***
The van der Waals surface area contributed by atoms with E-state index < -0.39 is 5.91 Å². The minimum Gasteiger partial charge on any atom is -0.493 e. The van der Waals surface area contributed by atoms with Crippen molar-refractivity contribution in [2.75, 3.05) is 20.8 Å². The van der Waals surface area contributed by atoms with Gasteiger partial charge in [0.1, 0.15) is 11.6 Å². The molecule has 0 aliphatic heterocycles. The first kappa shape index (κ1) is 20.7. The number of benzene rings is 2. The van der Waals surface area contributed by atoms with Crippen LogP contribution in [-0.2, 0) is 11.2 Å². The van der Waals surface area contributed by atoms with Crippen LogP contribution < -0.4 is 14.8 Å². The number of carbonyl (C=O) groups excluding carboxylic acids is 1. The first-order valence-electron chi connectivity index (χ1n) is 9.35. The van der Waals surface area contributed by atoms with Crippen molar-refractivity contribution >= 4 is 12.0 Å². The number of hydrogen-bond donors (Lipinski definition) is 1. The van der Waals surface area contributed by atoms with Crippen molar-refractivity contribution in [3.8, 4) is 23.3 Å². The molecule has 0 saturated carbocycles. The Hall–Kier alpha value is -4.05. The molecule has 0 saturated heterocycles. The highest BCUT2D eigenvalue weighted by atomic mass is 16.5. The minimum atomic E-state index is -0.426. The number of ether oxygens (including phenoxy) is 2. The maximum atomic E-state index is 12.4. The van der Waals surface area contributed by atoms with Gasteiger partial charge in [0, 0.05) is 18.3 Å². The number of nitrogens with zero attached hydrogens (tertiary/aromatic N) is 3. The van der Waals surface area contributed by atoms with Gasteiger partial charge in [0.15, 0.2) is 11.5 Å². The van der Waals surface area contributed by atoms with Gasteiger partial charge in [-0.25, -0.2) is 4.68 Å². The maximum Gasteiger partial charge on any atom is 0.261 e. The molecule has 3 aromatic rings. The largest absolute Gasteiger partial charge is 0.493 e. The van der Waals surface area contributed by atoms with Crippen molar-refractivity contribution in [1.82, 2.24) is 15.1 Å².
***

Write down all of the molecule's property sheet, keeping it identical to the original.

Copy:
The van der Waals surface area contributed by atoms with E-state index < -0.39 is 5.91 Å². The minimum Gasteiger partial charge on any atom is -0.493 e. The van der Waals surface area contributed by atoms with Crippen molar-refractivity contribution in [2.75, 3.05) is 20.8 Å². The van der Waals surface area contributed by atoms with Gasteiger partial charge in [0.1, 0.15) is 11.6 Å². The molecule has 0 aliphatic heterocycles. The first kappa shape index (κ1) is 20.7. The number of benzene rings is 2. The van der Waals surface area contributed by atoms with Crippen LogP contribution in [-0.2, 0) is 11.2 Å². The van der Waals surface area contributed by atoms with Crippen LogP contribution < -0.4 is 14.8 Å². The number of carbonyl (C=O) groups excluding carboxylic acids is 1. The first-order valence-electron chi connectivity index (χ1n) is 9.35. The van der Waals surface area contributed by atoms with Crippen molar-refractivity contribution >= 4 is 12.0 Å². The number of hydrogen-bond donors (Lipinski definition) is 1. The van der Waals surface area contributed by atoms with Crippen molar-refractivity contribution in [3.8, 4) is 23.3 Å². The molecule has 0 saturated carbocycles. The Hall–Kier alpha value is -4.05. The molecule has 0 saturated heterocycles. The highest BCUT2D eigenvalue weighted by atomic mass is 16.5. The minimum atomic E-state index is -0.426. The number of ether oxygens (including phenoxy) is 2. The maximum atomic E-state index is 12.4. The van der Waals surface area contributed by atoms with Gasteiger partial charge in [0, 0.05) is 18.3 Å². The number of nitrogens with zero attached hydrogens (tertiary/aromatic N) is 3. The van der Waals surface area contributed by atoms with Gasteiger partial charge in [0.15, 0.2) is 11.5 Å². The van der Waals surface area contributed by atoms with Gasteiger partial charge in [-0.25, -0.2) is 4.68 Å². The maximum Gasteiger partial charge on any atom is 0.261 e. The molecule has 3 aromatic rings. The largest absolute Gasteiger partial charge is 0.493 e. The van der Waals surface area contributed by atoms with Crippen molar-refractivity contribution in [1.82, 2.24) is 15.1 Å².